Let's say someone on your team got in a hurry and introduced a breaking change for your API in their Pull Request (PR). Let's say they added a required query parameter. Luckily, someone on your team caught it during the code review and kept it from getting into production. That was close! How can your team make sure this doesn't happen in the future? Instead of relying on someone to manually check for these things, you can write an API guideline that does it automatically.

We've recently released a new tool called optic-ci for writing these kinds of API guidelines. The features of optic-ci go beyond linting OpenAPI documents and making sure they follow the standards. With optic-ci, you can write checks that make sure your team is avoiding certain kinds of API changes, which in this case is introducing breaking changes.

Let's look at how you and your team might write a rule to avoid adding a required query parameter in the future.

Designing the API guideline

The first step to writing your new API guideline is to describe what you want to check and provide both passing and failing examples. This a design-first approach to writing API guidelines.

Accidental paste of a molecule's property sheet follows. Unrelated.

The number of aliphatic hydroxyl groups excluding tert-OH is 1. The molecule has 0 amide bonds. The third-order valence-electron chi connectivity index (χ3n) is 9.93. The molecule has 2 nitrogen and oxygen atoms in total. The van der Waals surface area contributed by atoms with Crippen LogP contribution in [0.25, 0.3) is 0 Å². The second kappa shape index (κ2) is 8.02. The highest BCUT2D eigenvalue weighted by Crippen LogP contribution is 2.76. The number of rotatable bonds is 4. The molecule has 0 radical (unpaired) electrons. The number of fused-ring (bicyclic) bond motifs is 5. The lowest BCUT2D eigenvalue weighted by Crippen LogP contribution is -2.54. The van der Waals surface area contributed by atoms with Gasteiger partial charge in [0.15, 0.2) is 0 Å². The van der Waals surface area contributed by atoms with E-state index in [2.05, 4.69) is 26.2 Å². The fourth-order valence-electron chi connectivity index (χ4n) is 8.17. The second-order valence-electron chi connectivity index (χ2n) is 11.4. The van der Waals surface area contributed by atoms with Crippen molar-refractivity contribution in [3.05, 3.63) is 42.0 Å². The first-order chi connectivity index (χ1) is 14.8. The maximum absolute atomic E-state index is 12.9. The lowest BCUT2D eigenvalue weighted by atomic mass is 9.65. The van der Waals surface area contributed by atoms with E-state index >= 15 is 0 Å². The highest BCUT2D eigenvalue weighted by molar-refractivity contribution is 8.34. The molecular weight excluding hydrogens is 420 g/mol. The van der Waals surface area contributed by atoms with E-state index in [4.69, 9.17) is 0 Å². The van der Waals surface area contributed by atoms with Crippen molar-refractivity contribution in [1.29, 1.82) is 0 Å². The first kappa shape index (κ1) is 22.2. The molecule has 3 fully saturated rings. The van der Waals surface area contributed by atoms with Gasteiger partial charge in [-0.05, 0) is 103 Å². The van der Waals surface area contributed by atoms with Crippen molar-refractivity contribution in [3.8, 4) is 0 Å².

In this case, you describe the guideline, add a passing example where the added request parameter is optional, and add a failing example where the added request parameter is required.

export default check('prevent adding required query parameter')
.passingExample(
scenario('adding optional').requestParameter.added({
in: 'query',
name: 'exampleParam',
required: false,
})
)
.failingExample(
scenario('adding required').requestParameter.added({
in: 'query',
name: 'exampleParam',
required: true,
})
);

This gives your team a chance to think through the change and discuss the specifics of how you want to guide people as they add query parameters. The code is straightforward and the examples are narrowly-focused—no need to write a full OpenAPI document to show the scenarios. And this code acts as a guide to the developer who implements the check later, making sure the design and implementation match.

Implementing the API guideline

You're now ready to implement the guideline. The optic-ci tool will use the examples from above to guide you as you go.

export default check('prevent adding required query parameter')
.implementation(({ request }) => {
request.queryParameter.added.must('not be allowed', (param) => {
if (param.required) {
expect.fail('expected query parameter to not be required');
}
});
})
.passingExample(/* ... */)
.failingExample(/* ... */);

This check does a few really nice things:

  • Adds annotations where things fail. When optic-ci finds a failing check in the future, it will annotate the diff for the OpenAPI document in the PR as if someone on your team found the issue and commented on it.